Whenever we look at a representational drawing or painting that appears to have depth or dimensionality, we are looking at a “projection”, a two-dimensional representation of a three dimensional object or scene.
There are several types or projections, the most familiar are “perspective projection” (traditional linear perspective), in which lines drawn from the sides of parallel objects converge on vanishing points, and “oblique projection”, in which those lines remain parallel (the “Sim City” look).
In any of them it is possible to create an image that superficially seems reasonable, but would actually be impossible as a three dimensional object. Many of us are familiar with these in the form of traditional “optical illusions” and in the graphics of M.C. Escher.
Andreas Aronsson is, in his words, a “Professional ITâ€‘technician. Spare time multimedia experimenter. In Sweden.” He has a fascination with impossible objects, and regularly posts his own playful “Impossible Figures” to his blog.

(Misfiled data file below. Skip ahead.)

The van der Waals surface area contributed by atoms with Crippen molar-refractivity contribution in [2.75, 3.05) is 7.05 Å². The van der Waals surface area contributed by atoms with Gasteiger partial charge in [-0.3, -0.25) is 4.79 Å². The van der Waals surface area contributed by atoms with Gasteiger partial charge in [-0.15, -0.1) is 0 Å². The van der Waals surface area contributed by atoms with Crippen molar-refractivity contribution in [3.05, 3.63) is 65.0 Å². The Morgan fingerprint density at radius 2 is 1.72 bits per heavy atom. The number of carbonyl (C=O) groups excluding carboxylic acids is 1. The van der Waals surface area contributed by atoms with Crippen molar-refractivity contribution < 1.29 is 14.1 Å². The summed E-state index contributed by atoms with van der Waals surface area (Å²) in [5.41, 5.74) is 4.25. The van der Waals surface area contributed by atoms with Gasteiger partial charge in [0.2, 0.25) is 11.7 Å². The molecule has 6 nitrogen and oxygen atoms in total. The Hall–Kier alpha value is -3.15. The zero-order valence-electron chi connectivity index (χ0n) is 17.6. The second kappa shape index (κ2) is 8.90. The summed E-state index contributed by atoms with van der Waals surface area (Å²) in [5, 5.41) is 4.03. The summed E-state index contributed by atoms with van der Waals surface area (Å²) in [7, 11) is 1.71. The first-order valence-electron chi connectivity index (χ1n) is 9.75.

These often take the form of objects (usually done in perspective projection) with shared sides or lines of connection that defy real-world geometry. They make for fun visuals; and examination of them generates a playful brain-tickle that gives us pause to reflect on the nature of the visual presentation of objects, what we take for granted and how easily our eye can be fooled into accepting the three dimensionality of lines in a two-dimensional surface (even if that surface is a screen).
You can flip through the posts on his site tagged with “Impossible Figure“. You can also read his page “About Impossible Figures” in which he talks about his fascination with them and his working process in creating his images.